NOTE: The terms Mayapple and Podophyllumpeltatum are identical in this text; in reality, Podophyllumpeltatum is Mayapple’s biological word.
In native woodland areas, Mayapple is more common than it is in cultivated gardens. One wild plant that is easy to identify is mayapple, because nothing else looks like it. As a perennial that spreads via rhizomes to form large colonies, you’re most likely to encounter it in a mass formation that’s hard to miss.
Why does my Podophyllumpeltatum roots have rot?
If left untreated, root rot on your Mayapple (Podophyllumpeltatum) can be fatal. For this reason, if the symptoms appear, we highly advise that you adhere to our recommendations to keep your plant alive: Blackened and softened roots.
Why does my Mayapple have gray mold spots?
Gray mold spots are a type of fungus that is found a lot in flowers, and spreads quite rapidly. If you notice brown (or gray) spots, it is probably this fungus. Don’t ignore these symptoms, as they may end up killing your plant.
The answer is obvious once you recognize the cause of the problem. Most frequently, it results from the Podophyllumpeltatum being overwatered. We strongly advise you to remove the damaged plant parts, cut off the diseased roots and leaves, and then repot your plant in a new container with sterile potting soil.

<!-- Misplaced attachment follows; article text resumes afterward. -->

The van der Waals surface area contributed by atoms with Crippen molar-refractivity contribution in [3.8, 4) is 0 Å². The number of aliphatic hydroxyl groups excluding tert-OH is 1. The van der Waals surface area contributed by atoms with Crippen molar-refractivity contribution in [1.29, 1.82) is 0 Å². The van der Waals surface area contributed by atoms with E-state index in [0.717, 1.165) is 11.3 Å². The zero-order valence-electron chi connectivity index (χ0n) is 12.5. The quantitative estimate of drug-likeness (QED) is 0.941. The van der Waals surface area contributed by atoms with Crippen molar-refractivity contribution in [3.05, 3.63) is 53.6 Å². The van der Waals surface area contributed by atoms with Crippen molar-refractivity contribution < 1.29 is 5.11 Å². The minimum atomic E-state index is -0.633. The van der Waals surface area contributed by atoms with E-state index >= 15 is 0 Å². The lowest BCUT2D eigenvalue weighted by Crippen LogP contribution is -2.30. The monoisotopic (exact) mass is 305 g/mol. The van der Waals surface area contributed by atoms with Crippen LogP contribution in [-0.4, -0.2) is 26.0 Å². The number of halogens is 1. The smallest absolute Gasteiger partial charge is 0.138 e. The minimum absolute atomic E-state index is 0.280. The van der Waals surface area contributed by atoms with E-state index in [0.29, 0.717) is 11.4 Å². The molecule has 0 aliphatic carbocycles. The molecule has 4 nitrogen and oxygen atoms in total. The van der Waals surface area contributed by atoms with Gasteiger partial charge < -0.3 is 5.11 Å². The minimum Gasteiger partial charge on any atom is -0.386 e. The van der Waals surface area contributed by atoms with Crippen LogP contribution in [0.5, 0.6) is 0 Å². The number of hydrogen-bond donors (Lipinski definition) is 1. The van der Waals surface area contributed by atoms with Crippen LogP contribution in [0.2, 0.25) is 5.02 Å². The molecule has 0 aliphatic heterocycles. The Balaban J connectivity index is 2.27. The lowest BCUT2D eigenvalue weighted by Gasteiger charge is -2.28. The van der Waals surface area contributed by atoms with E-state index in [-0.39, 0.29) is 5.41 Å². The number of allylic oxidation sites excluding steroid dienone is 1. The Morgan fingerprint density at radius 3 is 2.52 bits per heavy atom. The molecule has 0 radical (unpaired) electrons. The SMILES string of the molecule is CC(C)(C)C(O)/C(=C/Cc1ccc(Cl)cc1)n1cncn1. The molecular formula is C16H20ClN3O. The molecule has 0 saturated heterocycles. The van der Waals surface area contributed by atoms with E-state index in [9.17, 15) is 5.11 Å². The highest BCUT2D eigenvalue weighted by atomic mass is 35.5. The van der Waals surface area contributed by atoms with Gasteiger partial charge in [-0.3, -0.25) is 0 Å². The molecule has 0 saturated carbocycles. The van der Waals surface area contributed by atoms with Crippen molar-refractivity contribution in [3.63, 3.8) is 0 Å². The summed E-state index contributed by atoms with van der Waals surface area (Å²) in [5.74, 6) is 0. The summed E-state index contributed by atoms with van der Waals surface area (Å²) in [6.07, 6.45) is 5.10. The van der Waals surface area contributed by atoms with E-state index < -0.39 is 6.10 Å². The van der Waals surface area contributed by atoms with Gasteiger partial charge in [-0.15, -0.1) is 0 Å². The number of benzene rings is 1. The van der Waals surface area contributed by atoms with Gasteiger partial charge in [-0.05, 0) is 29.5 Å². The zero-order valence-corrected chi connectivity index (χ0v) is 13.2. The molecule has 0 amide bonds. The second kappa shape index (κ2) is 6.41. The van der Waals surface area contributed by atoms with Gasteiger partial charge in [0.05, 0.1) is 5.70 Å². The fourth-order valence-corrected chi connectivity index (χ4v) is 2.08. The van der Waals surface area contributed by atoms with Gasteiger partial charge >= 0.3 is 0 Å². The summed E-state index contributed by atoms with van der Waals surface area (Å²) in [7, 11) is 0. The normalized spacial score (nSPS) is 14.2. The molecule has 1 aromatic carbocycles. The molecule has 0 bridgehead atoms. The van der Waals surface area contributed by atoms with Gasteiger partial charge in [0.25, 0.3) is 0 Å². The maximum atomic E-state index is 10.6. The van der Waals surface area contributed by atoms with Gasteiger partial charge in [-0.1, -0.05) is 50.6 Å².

Why does my Mayapple have leaf spots?
If your plants exhibit symptoms like rapid color changes in the leaves or leaves that wilt or droop, we give you all the information you need to recognize them and rescue your plants. For owners of Mayapple, this kind of illness is among the most distressing.
Why are my Mayapple leaves turning yellow?
Yellowing leaves are arguably the most prevalent issue in the gardening world. Overwatering or a lack of nutrients are the 2 main causes of this issue.
Whether you think your plants are getting too much water, cut back on how often you water them, and take the following measures to see if they might be nutritionally deficient:
Here are some indicators of yellowing on the Podophyllumpeltatum brought on by its numerous flaws:
- Magnesium deficiency starts as yellow patches between leaf veins on older leaves. Veins stay green as yellow moves from the leaf center out. Leaf edges turn yellow last.
- Another indicator of iron deficiency is yellowing between leaf veins, but young leaves on plant tops and branch tips are first affected.
- Sulfur deficiency starts with the newest leaves, turning them yellow throughout.
- Potassium deficiency shows itself when leaf edges turn bright yellow, but the inner leaf stays green. Older leaves show symptoms first, and leaf edges soon turn brown.
- Nitrogen deficiency shows up as a general yellowing. Older, inner leaves turn yellow first. As it progresses, yellowing moves outward, eventually reaching young leaves, too.
You only need to respond to the signs mentioned above. A gardening store expert will be able to provide you advice on how to purchase a specific soil to treat a potassium or nitrogen deficiency. Additionally, you can reduce how often you water your plants.
Is my Mayapple sunburned?
You can easily tell if your Mayapple (your Podophyllumpeltatum) has a sunburn. In this case, your plant will change color, starting to turn yellow or white, much like it does on us.
As we saw above, if your Mayapple receives too much water or not enough light, the leaves may also change color.